“About a month into quarantine, I loaded up on some Zoom-friendly makeup products from a brand founded by a white woman,” says Abbey Stone, executive editor at Well+Good. “Putting Nicole Cardoza’s tip into action, I’ll be buying makeup only from Black-owned brands for the rest of the year. First up, this liquid lipstick ($17) from Coloured Raine that I just had to have after Marie Claire digital beauty editor Maya Alena Allen posted a photo wearing it to Instagram.“
“Candles have always been a big part of my routine either for self-care, setting a vibe, or just to change the smell,” says Brigitte Zeitlin, MPH, RD, owner of BZ Nutrition. “And I had recently purchased one, so it immediately came to mind. I did a little research and found a bunch of really cool, new-to-me, Black-owned candle brands, so choosing candles also gave me a way to try out and sample and support a variety of Black-owned companies and have fun finding new scents while I’m at it. I have started an evening ritual of lighting a candle as soon as my workday is done to help transition from work-mode to relaxation mode. Candles burn out quickly over here, so making candle-purchasing a supportive action that I would be able to start doing immediately and often.” Consider shopping candles from Black-owned brands like Torch, Marie Hunter Beauty, A’ni & Co., and Harlem Candle Company.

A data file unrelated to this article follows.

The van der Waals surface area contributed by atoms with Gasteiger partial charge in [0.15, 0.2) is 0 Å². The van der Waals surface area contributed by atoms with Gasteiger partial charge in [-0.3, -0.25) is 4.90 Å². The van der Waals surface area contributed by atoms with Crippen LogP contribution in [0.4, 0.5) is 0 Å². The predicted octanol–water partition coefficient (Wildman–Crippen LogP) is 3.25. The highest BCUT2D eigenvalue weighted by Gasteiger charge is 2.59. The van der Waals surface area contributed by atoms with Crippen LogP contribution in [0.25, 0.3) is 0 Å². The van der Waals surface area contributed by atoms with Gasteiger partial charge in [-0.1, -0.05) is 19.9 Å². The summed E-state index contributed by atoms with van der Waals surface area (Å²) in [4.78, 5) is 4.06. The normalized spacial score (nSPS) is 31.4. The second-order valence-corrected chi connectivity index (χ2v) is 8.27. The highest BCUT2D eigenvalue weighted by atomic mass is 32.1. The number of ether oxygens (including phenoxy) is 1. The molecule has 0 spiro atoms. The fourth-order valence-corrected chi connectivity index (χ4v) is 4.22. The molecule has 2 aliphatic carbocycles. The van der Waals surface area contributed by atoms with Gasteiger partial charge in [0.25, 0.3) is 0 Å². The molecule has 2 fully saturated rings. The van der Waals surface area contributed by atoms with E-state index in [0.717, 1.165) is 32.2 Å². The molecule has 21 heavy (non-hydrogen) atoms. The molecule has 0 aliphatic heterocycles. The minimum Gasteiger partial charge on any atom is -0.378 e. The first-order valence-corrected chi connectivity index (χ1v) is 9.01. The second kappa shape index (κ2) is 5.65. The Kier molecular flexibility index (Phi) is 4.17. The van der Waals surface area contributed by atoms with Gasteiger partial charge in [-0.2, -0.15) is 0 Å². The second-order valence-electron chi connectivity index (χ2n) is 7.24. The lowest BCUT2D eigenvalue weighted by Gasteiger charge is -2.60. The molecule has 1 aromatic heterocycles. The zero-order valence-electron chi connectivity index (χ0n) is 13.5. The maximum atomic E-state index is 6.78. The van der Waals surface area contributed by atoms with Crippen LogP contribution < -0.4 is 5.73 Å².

“On one of the Well+Good Retreats, Sophia Roe told me that she held a daily ritual of drinking Earl Grey tea with a dollop of oat milk in it, and ever since I’ve been hooked,” says Ali Finney, beauty and fitness director at Well+Good. “I like Earl Grey because it helps to activate autophagy—your body’s cellular waste management system—and it gives you just enough of a jolt of energy. Today, I placed an order from Brooklyn Tea company, a Black-owned brand with an incredibly extensive assortment of beautiful teas, including a lavender-spiked Earl Grey that I can’t wait to try now and for the days to come.”